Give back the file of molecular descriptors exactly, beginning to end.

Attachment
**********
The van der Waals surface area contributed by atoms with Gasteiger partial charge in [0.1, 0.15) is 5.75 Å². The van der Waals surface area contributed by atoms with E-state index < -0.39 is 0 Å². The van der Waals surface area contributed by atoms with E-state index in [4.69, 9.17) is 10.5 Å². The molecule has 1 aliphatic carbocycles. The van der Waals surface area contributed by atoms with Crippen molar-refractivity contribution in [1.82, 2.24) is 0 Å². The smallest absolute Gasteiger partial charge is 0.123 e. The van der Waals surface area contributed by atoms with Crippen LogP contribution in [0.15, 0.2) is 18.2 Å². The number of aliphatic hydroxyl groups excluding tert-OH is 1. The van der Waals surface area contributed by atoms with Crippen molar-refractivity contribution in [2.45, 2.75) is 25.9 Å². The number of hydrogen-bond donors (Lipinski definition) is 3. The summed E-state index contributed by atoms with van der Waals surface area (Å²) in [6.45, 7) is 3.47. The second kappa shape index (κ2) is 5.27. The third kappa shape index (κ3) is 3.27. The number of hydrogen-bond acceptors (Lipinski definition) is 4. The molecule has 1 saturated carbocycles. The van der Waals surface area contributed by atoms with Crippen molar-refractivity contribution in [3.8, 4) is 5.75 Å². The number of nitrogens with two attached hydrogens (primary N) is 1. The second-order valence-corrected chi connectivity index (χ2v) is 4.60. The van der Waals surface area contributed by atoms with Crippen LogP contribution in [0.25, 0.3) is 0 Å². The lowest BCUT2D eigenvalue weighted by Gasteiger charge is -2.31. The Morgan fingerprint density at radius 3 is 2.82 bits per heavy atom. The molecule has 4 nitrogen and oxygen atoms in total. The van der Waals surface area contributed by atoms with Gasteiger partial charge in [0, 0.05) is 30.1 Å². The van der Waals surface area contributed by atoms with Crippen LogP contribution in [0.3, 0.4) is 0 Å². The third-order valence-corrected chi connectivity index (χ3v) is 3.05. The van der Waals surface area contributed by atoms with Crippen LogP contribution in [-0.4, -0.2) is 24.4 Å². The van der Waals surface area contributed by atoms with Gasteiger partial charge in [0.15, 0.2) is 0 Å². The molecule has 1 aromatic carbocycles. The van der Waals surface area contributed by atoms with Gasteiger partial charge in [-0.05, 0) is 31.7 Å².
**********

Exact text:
The van der Waals surface area contributed by atoms with Gasteiger partial charge in [0.1, 0.15) is 5.75 Å². The van der Waals surface area contributed by atoms with E-state index < -0.39 is 0 Å². The van der Waals surface area contributed by atoms with E-state index in [4.69, 9.17) is 10.5 Å². The molecule has 1 aliphatic carbocycles. The van der Waals surface area contributed by atoms with Crippen molar-refractivity contribution in [1.82, 2.24) is 0 Å². The smallest absolute Gasteiger partial charge is 0.123 e. The van der Waals surface area contributed by atoms with Crippen LogP contribution in [0.15, 0.2) is 18.2 Å². The number of aliphatic hydroxyl groups excluding tert-OH is 1. The van der Waals surface area contributed by atoms with Crippen molar-refractivity contribution in [2.45, 2.75) is 25.9 Å². The number of hydrogen-bond donors (Lipinski definition) is 3. The summed E-state index contributed by atoms with van der Waals surface area (Å²) in [6.45, 7) is 3.47. The second kappa shape index (κ2) is 5.27. The third kappa shape index (κ3) is 3.27. The number of hydrogen-bond acceptors (Lipinski definition) is 4. The molecule has 1 saturated carbocycles. The van der Waals surface area contributed by atoms with Crippen molar-refractivity contribution in [3.8, 4) is 5.75 Å². The number of nitrogens with two attached hydrogens (primary N) is 1. The second-order valence-corrected chi connectivity index (χ2v) is 4.60. The van der Waals surface area contributed by atoms with Crippen LogP contribution in [0.25, 0.3) is 0 Å². The lowest BCUT2D eigenvalue weighted by Gasteiger charge is -2.31. The Morgan fingerprint density at radius 3 is 2.82 bits per heavy atom. The molecule has 4 nitrogen and oxygen atoms in total. The van der Waals surface area contributed by atoms with Gasteiger partial charge in [0, 0.05) is 30.1 Å². The van der Waals surface area contributed by atoms with Crippen LogP contribution in [0.3, 0.4) is 0 Å². The third-order valence-corrected chi connectivity index (χ3v) is 3.05. The van der Waals surface area contributed by atoms with Crippen LogP contribution in [-0.4, -0.2) is 24.4 Å². The van der Waals surface area contributed by atoms with Gasteiger partial charge in [0.15, 0.2) is 0 Å². The molecule has 1 aromatic carbocycles. The van der Waals surface area contributed by atoms with Gasteiger partial charge in [-0.05, 0) is 31.7 Å².